4 years ago5,000+ Views
In 1972, when the news came about Martha's failed suicide attempt, Bat Dor was at its peak. Backed by Bat Sheva's patronage, they had everything a dance group could want. Jeannette could bring almost anyone to work with them. Paul Taylor, Elvin Ailey and Antony Tudor were among those who gave master classes in the school and choreographed for the dance company. A specialized team of sport health professionals was working for them, and they performed all over the world, flying in their own private jet. In addition they have just moved to their new home. A large facility in the basement of a residence and commerce complex, in the middle of Tel Aviv. "Lesson number 6: Give up everything if you have to, to preserve relevancy. An artist only dies when she or he become irrelevant. The source of your power, is in the desires of your audience. Never shelter yourself from them." In 2005, At the age of 70, Jeanette was disenchanted and bitter. She suddenly understood why the response of leading critiques to Bat Dor's performances were always somewhat lukewarm. They appreciated their precise and professional performance, but said that some of the creative magic was lost. They attributed that to her too strict methods that left no room for the self expression of the dancers, but believing that they are wrong, she did not listen to their criticism. She now knew that they were right. But it wasn't because of her, or her methods. The discipline and exact formulation of everything were necessary for what she was trying to achieve. The problem was with Bat Sheva who was over sheltering her. Being adjunct to the government offices district of Tel Aviv, the basement from which Bat Dor operated was in fact a large bomb shelter. Was it only a coincidence that Bat Sheva chose this facility? In the same year in which they started operating from there, Bat Sheva arranged for Jeanette to move to a villa across the street from hers, with an underground tunnel connecting the two houses. In the aftermath of what happened with Martha, Did Bat Sheva want to keep her under her thumb? She was supposed to give up now. She could take the money given to her and retire. Her lawyer and her friends told her to do that, but she just couldn't. Being faithful to her word to the end, she tried to keep her part of the agreement and turn Bat Dor into a public organization. But it was too late. In 2006, Bat Dor was closed.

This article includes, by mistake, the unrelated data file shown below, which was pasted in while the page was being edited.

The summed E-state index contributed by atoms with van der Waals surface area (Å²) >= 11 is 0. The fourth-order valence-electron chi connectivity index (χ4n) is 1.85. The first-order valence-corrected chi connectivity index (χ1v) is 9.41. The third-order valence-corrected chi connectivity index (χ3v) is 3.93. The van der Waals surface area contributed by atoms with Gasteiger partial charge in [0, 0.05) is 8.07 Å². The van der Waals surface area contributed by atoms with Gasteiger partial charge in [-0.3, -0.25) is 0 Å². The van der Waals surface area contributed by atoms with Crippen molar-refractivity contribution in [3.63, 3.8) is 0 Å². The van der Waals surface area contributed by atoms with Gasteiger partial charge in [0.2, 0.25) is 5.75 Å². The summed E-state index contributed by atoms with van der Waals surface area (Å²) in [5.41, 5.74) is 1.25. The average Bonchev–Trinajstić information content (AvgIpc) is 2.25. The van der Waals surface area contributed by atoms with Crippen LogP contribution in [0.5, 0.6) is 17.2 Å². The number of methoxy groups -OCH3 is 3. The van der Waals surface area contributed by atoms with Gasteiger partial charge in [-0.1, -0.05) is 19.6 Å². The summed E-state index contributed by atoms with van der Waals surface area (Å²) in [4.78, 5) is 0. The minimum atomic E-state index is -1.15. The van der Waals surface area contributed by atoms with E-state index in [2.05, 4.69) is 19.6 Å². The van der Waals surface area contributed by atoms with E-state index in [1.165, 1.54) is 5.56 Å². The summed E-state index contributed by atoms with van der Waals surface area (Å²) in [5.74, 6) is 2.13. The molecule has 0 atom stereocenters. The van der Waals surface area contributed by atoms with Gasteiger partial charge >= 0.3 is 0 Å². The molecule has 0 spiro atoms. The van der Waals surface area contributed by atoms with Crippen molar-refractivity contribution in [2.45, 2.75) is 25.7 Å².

@timerurnerjones, The Batsheva dance company still exist. It is publicly funded and its artistic director is Ohad Naharin, a student of Martha Graham. Bat Dor also still exists... kind of... I will write about it in the next, and last, chapter
Bat Dor closed, but I know that there still has to be some dance company existing!